Canada’s two largest provinces are grappling with whether to extend winter school breaks as Quebec and Ontario continue to set records for COVID-19 infections.
In Quebec, schools have accounted for about 20 per cent of new COVID-19 cases in each of the past two weeks. The case count in Ontario, meanwhile, has been persistently high, with the province recording 1,575 new infections on Thursday, increasing exposure for students and staff.
Provincial governments have been reluctant to close schools, even temporarily, pointing to the social and emotional well-being of children. However, as the pandemic caseload in communities increases, educators and public-health officials worry how this will affect classrooms.
In Ontario, the heads of school boards are calling on the province to extend the winter break for students and staff.
Quebec’s Premier François Legault told reporters on Thursday that an extended closing around the winter break was being considered, but he emphasized his reluctance to take such a drastic step. He said that more than 1,100 classrooms are currently closed, but, more significantly, 324 of the closings came in the past two days.
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“The last places we want closed are schools,” he said.
Quebec has had some of the country’s most restrictive pandemic measures since early October, including limiting gatherings and closing indoor and outdoor dining. The restrictions have slowed the spread of the virus but have not driven infections down to levels seen in the summer.
The discussions around school closings in Quebec may portend what other parts of the country could soon have to confront as COVID-19 surges in Ontario and Western Canada.
Schools across the country abruptly closed their doors to in-class instruction in the spring as the first wave of the pandemic hit, leaving many families struggling with online learning. When schools opened this fall, provinces put in place different levels of health and safety measures, and Ontario, in particular, provided families with the option of virtual learning.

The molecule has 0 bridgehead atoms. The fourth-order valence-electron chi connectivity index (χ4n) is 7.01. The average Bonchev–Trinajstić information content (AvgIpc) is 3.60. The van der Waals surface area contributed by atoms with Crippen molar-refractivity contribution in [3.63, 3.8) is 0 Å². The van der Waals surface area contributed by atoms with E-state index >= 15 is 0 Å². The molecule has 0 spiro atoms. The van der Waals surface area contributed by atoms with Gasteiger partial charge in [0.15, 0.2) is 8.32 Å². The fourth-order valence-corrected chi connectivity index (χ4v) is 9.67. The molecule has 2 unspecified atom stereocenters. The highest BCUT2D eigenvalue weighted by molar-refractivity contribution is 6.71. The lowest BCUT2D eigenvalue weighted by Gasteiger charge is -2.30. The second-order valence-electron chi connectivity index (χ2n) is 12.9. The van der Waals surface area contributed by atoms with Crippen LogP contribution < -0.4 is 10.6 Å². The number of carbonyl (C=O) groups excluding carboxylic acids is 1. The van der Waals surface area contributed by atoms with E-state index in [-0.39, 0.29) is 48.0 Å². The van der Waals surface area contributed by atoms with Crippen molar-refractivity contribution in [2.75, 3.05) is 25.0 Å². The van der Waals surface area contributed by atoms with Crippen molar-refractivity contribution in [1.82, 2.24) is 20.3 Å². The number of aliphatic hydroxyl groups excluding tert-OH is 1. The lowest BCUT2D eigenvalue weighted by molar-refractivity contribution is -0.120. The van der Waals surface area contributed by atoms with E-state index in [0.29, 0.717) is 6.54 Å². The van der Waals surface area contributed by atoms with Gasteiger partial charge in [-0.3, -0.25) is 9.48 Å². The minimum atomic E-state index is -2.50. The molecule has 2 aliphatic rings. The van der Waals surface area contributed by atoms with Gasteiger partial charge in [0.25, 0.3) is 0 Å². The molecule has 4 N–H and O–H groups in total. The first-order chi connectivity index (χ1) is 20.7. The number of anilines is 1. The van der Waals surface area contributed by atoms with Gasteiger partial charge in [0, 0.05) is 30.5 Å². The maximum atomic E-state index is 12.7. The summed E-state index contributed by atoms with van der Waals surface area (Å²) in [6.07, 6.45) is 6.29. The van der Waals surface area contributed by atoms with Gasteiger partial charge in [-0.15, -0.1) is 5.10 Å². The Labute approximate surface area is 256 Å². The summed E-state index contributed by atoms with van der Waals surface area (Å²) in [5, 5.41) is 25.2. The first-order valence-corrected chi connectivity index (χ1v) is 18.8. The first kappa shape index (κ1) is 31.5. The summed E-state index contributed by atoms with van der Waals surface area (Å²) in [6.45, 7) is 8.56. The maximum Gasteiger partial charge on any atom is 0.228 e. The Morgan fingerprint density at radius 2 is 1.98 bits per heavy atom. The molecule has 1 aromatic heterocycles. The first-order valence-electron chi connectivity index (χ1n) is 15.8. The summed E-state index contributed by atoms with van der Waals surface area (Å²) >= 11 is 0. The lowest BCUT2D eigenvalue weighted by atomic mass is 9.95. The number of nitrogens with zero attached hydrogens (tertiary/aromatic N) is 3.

Tony Pontes, executive director of the Council of Ontario Directors of Education, said on Thursday that his organization has spoken to the province’s Ministry of Education about extending the winter break so staff and students would not return to school buildings on Jan. 4.
“It’s only discussion at this point, but the directors have expressed concern and recommended that the ministry consider either a few days or in fact the whole week,” Mr. Pontes said in an interview, adding that the heads of school boards are suggesting that students would learn virtually during that period.
He said that directors are worried about students and staff who may gather with their families over the December holidays and then return to school just days later. With a bit of time between the holidays and the reopening of schools, “hopefully if someone is symptomatic, they would discover that before they come back to school,” Mr. Pontes said.
He said that the ministry has acknowledged the concern and is considering the request.
Lawrence Loh, the Medical Officer of Health in Peel Region, west of Toronto, said cases in schools have been a reflection of community transmission rather than a driver of them. Infection rates in Peel have climbed rapidly.
“If you throw enough cases at the school system, and if our case counts continue to rise, then there will need to be some sort of reckoning,” Dr. Loh told reporters on Thursday. “We need to really limit our interactions, get this under control, because ultimately schools are one of the last things that we want to close knowing that many students benefit … from being in that setting.”
Caitlin Clark, a spokeswoman for Ontario’s Education Minister Stephen Lecce, said the government has not considered any modification to the school-year calendar. “Our focus remains on doing everything we can to keep students and educators safe, while keeping schools open and students learning in person,” she said.
Still, a memo from the deputy minister of education, Nancy Naylor, to school board directors in October asked them to be ready for a possible move to remote learning should cohorts of students or entire schools move into self-isolation.
“To be prepared for a potential closure, school boards should have plans in place so they can move to remote learning quickly,” Ms. Naylor wrote in the memo, a copy of which was obtained by The Globe and Mail.
She added: “The continuity of learning is paramount to provide stability and consistency in the lives of our students.”
Manny Figueiredo, the director of education for the Hamilton-Wentworth District School Board, said his board sent a survey to families asking if they had devices and internet services should classrooms or schools move to remote learning.
“We are asking families to assess their preparedness to have students learn from home should a school close due to an outbreak or in the event the Ministry of Education directs us into a full remote-learning scenario,” Mr. Figueiredo said.
With a report from Chen Wang
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